|Also called: abiogenesis a theory, widely held in the 19th century and earlier but now discredited, stating that living organisms could arise directly and rapidly from nonliving material|
|an arrangement of five objects, as trees, in a square or rectangle, one at each corner and one in the middle.|
|a screen or mat covered with a dark material for shielding a camera lens from excess light or glare.|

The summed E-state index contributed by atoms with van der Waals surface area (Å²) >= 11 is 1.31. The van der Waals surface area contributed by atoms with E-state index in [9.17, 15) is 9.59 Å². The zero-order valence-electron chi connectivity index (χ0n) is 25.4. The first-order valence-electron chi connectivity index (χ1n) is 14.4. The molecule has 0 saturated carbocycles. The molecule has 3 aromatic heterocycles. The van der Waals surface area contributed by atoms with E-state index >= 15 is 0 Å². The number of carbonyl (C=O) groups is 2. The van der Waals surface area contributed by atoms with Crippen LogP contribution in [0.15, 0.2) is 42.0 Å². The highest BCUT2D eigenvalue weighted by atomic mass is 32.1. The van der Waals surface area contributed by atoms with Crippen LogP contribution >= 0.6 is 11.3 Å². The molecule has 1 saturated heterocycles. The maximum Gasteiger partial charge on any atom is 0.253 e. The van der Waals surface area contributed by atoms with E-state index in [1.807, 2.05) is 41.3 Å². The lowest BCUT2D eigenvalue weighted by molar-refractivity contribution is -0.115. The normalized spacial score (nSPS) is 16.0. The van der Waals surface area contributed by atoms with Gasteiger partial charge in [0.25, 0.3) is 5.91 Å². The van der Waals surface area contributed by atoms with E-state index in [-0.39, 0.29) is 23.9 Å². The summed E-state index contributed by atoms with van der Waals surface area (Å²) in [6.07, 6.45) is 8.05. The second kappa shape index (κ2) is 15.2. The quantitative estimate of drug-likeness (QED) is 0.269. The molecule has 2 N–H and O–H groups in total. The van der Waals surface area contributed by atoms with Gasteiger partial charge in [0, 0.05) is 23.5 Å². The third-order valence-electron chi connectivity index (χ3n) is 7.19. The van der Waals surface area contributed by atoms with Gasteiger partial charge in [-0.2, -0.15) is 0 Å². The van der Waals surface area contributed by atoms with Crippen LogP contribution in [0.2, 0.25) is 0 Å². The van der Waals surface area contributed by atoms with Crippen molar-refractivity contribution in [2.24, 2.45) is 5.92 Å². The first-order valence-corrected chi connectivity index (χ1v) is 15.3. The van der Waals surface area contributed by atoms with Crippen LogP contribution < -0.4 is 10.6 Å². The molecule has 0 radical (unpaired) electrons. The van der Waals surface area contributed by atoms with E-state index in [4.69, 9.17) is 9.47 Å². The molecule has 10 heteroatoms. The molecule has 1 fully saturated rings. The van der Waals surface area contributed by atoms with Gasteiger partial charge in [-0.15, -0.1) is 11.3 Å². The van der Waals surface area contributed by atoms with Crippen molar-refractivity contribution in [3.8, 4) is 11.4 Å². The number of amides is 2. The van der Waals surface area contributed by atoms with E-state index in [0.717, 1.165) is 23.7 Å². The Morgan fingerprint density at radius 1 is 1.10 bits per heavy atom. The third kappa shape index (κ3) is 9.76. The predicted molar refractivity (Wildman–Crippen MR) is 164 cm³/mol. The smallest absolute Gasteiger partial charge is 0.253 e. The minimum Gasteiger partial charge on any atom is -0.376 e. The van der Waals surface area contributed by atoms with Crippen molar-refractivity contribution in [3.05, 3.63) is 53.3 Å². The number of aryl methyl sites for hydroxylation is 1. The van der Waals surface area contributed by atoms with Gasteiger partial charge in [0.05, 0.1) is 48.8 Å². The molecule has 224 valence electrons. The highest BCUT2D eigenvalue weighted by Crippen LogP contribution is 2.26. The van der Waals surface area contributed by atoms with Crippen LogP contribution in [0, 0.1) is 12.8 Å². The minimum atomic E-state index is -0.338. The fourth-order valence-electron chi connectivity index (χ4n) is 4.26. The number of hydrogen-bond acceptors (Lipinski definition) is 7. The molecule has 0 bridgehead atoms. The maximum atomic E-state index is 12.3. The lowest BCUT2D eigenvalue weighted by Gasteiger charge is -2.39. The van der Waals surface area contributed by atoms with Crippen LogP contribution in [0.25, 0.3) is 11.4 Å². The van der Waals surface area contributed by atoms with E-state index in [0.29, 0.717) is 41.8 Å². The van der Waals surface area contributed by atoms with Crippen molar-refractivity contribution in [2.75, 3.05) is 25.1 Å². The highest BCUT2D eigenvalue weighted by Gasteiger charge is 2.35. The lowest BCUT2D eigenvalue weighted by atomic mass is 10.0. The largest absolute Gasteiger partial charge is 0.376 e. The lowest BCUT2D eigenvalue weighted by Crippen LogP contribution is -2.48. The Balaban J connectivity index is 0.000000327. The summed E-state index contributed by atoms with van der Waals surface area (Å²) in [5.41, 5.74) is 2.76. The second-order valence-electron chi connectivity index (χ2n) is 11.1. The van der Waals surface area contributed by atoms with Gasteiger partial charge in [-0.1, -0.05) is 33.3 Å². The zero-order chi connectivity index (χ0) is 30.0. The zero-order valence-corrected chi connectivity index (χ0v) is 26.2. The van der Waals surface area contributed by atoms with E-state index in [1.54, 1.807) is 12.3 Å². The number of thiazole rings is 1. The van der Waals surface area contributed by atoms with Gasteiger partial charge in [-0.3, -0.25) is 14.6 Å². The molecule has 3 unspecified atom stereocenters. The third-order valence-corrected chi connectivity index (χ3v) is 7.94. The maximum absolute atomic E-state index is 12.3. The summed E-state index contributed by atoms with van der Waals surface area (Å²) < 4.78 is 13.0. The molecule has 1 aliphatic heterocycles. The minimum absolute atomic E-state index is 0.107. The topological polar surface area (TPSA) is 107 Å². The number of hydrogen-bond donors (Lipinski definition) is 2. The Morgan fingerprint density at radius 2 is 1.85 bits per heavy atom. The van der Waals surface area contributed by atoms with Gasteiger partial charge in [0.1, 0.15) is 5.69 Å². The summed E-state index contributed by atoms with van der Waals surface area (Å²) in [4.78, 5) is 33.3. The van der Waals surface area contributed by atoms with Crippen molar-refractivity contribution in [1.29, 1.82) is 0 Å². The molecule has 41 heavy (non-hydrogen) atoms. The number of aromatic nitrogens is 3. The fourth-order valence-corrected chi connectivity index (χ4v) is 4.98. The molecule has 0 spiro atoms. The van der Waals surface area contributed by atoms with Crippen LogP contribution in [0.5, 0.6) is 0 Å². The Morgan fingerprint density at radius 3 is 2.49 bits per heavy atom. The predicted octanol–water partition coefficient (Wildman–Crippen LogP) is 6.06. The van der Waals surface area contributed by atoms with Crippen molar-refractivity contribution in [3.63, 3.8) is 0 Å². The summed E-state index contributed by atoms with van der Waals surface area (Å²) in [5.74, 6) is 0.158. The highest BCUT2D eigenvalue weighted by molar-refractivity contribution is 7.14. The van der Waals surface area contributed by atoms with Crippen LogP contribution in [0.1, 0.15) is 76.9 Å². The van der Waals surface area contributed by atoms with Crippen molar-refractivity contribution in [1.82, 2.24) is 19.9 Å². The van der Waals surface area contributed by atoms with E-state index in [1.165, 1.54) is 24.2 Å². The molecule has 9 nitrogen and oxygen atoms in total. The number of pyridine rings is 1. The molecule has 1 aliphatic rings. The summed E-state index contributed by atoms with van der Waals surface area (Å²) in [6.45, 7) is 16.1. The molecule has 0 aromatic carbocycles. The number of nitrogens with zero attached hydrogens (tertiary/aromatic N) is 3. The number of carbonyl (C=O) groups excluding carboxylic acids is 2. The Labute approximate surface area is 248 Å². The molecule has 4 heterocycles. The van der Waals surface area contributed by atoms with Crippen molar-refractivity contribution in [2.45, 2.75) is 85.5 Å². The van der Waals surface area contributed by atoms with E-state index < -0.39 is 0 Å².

The supposed development of living organisms from nonliving matter, as maggots from rotting meat. The theory of spontaneous generation for larger organisms was easily shown to be false, but the theory was not fully discredited until the mid-19th century with the demonstration of the existence and reproduction of microorganisms, most notably by Louis Pasteur. Also called abiogenesis.